After the issue was identified at 7:15 AM UTC, the Engineer on-call was joined by another engineer and together they developed a fix and attempted to roll it out. This required a change to our infrastructure configuration, which is managed via Terraform. Our process allows Terraform changes to be applied outside of version control when necessary. This enables us to quickly make updates, but makes it more difficult to know what is currently live. Usually the latter is not important as changes get merged very quickly. In this case, the Engineer on-call was unable to initiate a simple revert, and instead needed to rebase on top of all PRs labeled "terraform-applied" to ensure their change had a minimal surface area. This caused confusion and delayed the initial rollback until 7:54 AM UTC.
After the initial rollback was initiated, we continued to monitor system status. While we saw new servers starting up and being available to serve traffic, we continued to observe many 5xx responses and timeouts. By 8:48 AM UTC when the rollback completed, we knew something else was wrong.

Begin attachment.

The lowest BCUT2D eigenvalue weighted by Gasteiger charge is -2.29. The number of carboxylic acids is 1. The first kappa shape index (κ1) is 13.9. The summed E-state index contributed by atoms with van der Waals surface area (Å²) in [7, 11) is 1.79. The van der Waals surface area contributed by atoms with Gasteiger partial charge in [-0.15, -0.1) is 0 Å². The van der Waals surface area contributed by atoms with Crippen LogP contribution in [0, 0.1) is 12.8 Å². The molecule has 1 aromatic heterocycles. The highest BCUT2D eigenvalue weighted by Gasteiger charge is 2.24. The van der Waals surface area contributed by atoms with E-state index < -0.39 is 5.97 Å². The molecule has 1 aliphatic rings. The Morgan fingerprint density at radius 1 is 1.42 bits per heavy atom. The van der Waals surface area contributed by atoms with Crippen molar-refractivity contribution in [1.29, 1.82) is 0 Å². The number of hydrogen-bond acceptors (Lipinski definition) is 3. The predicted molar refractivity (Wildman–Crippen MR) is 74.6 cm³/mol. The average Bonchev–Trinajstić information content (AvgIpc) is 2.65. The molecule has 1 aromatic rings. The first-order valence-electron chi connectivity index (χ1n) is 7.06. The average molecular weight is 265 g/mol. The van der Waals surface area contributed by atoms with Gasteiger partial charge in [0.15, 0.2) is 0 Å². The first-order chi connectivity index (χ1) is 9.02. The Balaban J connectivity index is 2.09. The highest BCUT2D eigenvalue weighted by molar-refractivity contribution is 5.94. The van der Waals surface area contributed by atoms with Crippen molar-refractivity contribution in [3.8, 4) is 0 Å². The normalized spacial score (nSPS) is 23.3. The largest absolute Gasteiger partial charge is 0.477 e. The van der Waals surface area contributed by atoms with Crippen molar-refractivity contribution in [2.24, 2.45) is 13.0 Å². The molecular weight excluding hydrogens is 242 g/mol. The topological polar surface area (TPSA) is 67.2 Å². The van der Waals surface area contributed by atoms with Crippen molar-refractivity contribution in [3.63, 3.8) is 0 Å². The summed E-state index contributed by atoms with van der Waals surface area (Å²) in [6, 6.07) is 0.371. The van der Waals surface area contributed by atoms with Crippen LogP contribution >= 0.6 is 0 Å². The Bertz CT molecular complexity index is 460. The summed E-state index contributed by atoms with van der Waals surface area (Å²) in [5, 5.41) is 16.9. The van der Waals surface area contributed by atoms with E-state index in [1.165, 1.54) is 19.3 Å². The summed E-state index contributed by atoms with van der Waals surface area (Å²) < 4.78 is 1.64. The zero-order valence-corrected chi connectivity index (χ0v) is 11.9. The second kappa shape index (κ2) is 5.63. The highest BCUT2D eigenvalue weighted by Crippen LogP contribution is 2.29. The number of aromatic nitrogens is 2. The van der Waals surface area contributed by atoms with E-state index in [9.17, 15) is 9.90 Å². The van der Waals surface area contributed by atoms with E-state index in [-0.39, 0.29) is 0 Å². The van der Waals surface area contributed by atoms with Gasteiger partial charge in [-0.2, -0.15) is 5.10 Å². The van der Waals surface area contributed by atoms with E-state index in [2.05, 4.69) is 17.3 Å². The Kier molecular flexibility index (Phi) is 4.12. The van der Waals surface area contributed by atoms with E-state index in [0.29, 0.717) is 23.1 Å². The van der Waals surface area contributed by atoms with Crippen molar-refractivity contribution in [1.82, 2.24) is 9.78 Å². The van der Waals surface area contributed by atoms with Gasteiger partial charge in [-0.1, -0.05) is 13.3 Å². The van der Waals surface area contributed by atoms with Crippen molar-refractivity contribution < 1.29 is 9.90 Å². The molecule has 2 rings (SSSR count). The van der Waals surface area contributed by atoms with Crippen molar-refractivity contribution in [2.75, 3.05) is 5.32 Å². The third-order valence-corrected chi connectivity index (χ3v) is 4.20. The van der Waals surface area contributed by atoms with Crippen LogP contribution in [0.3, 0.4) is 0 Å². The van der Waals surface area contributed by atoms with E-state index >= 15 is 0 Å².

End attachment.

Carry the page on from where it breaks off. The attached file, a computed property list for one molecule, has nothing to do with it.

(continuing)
More context: Our current scale up process only adds new instances into service when all running instances are passing their health check. This is done to ensure that when we start new instances, we don’t add them into rotation until they’re ready. When starting several instances at once, they will report as healthy at different times and may get added into rotation at different times. This is problematic when we are severely under capacity, as the new instances also become overwhelmed, fail their health check, and prevent other healthy instances from being added into service to meet capacity demands. We have a procedure for updating the scale up process to continue adding healthy instances into service even when others are failing their health check, however, this was not documented as part of the runbook.